[Buddha-l] Karma and ethics [was: angels]

Steven Lane steven505 at earthlink.net
Fri May 27 11:25:53 MDT 2005

The closet person I have ever had to a teacher specifically states the view
below is incorrect. While it probably is correct in Hinayana and Tantric
traditions in other Mahayana traditions one's karma is never made worse by
taking a vow and then breaking it. That particular teacher says that a vow
is a model for the mind it is better to take it and break it than never to
take it at all. At least the imprint of the vow remains even if it is
broken. The Pure Land tradition agrees with that and it is my own personal
belief also. The tantric and Hinayana traditions emphasize the retribution
aspect of karma far too much for my tastes as well as far too much to be a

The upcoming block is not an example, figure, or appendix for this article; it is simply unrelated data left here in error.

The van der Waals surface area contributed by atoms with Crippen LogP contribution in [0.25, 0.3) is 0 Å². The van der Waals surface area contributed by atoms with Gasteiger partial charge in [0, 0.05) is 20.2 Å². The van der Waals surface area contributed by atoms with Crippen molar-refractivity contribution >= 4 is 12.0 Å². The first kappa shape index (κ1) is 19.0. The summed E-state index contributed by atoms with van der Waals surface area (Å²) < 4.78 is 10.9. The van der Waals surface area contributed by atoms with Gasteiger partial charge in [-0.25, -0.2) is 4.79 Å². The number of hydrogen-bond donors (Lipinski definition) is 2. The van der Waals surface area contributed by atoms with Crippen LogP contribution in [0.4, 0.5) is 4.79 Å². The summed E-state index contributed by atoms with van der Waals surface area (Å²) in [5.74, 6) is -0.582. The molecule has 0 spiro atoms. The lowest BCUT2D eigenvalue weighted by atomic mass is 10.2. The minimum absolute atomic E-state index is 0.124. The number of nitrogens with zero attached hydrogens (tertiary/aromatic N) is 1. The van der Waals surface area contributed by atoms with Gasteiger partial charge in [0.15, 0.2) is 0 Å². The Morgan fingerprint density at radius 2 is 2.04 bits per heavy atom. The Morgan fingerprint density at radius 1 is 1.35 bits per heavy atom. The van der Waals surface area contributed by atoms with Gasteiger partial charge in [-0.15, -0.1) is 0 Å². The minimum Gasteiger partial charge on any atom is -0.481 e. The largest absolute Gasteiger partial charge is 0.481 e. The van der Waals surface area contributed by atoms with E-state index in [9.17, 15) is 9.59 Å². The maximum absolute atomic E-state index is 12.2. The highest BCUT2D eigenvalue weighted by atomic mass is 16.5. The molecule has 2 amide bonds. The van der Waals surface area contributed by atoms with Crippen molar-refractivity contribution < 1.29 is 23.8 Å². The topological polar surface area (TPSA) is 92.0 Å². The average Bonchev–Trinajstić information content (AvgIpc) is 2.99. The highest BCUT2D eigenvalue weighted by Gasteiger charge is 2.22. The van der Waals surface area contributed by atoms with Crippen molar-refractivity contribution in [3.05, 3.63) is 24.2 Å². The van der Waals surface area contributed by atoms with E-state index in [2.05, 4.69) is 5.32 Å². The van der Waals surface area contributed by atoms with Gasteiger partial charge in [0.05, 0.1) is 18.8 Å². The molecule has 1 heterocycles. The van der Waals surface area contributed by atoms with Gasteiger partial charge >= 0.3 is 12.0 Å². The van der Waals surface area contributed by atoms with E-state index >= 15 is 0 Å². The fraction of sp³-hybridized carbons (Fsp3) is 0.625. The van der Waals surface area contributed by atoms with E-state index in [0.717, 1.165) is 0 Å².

useful teaching in today's world. I personally am much more attracted to the
salvific doctrine of the Mahayana schools.




If you'll read the karma chapter of the Abhidharmakosha carefully, I think
you'll find that the effects of bad karma are more serious when one has
taken vows. The reason for this is that vows are seen as a way to cultivate
habits that conduce to peace of mind. If one fails to follow a vow that one
has voluntarily chosen to follow, then the chances of having the discipline
to cultivate wholesome habits are seriously diminished, and one's sense of
failure is higher. Since a sense of failure is one of the many forms that
dukkha takes, to fail to follow a voluntary vow results in dukkha. That is
karma-vipaaka. Thinking about it in ethical terms could be somewhat
wrong-headed, for it is imposing a category onto Buddhism that is alien to

Richard Hayes
Department of Philosophy
University of New Mexico

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